Havrå or Havre sometimes Havretunet or Havråtunet is a cluster of farm in Osterøy municipality in Hordaland, Norway. Havrå is one of the very last and best preserved of the common farm clusters on the Western coast of Norway. Havrå was the first cultural environment to be protected under section 20 of the Norwegian Cultural Heritage Act. It was not connected to road until late in the 1960s.
Havrå is situated in a very steep terrain on the south side of Osterøy and is shaped in line typical for steep terrain in the Norwegian fjords. It can be clearly seen from both the railway (Bergensbanen) and the highway between Bergen and Oslo.
Many of the buildings at Havrå are characteristic to the inner coastal district between Bergen and Sognefjorden; the combination of dry masonry and juniper cladding on barn facades exposed to rain and wind.
History of names 
The name, with various spellings, dates back as far as 1303. In the oldest sources the name is written Havra (possibly representing Havrá). From the 16th century the name was often spelled (with many variations) Havre.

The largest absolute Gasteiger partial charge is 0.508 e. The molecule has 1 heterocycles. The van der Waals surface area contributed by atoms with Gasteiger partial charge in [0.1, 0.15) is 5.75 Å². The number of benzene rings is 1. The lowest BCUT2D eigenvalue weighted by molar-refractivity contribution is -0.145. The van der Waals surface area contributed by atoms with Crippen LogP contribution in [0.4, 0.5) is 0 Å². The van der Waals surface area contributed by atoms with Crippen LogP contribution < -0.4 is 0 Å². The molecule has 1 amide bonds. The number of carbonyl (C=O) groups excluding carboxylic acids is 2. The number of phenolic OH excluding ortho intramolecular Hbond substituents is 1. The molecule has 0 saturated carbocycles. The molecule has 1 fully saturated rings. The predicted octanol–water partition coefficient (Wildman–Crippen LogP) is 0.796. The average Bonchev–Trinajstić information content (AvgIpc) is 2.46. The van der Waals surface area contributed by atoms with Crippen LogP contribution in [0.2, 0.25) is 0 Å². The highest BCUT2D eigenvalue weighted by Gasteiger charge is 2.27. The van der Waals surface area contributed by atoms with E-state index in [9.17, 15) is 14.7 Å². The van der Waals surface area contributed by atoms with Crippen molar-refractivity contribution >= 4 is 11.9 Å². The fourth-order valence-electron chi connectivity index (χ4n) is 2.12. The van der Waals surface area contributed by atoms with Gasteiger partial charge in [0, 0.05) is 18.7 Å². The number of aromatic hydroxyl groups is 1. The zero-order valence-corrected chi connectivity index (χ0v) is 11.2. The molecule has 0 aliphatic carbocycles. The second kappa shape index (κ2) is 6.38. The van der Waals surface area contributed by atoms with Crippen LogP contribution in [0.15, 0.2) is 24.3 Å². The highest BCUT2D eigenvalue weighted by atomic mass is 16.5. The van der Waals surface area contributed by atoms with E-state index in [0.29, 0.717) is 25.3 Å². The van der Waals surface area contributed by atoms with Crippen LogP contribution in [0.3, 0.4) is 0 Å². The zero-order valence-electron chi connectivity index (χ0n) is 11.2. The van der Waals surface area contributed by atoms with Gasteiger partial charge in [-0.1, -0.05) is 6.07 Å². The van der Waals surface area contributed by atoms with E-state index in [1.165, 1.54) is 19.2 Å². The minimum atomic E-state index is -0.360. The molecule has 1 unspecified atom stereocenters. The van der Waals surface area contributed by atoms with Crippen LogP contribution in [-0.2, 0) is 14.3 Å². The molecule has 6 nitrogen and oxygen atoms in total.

In 1949-1950 a film about life at Havrå was made: Havretunet. It was released in 1952. Some of the people taking part in the takes of the film worked to change the name from Havre to Havrå. This changing of name was accepted by the National Map Service, but the name change remains controversial among the local population. 
The grain is poured into the tract and the flavour is gathered on the desktop surrounding millstones and is wiped down to a bin in the front of the table
See also 
- (Norwegian) Stiftinga Havråtunet
- (Norwegian) Introduction to the documentary film about Havretunet
- Havretunet at the Internet Movie Database
- Havråtunet at the Internet Movie Database Short version of the original documentary film Havretunet
- Kulturnett Hordaland
- Stiftinga Havråtunet
- Museumssenteret i Hordaland
- Miljøstatus i Norge: Havrå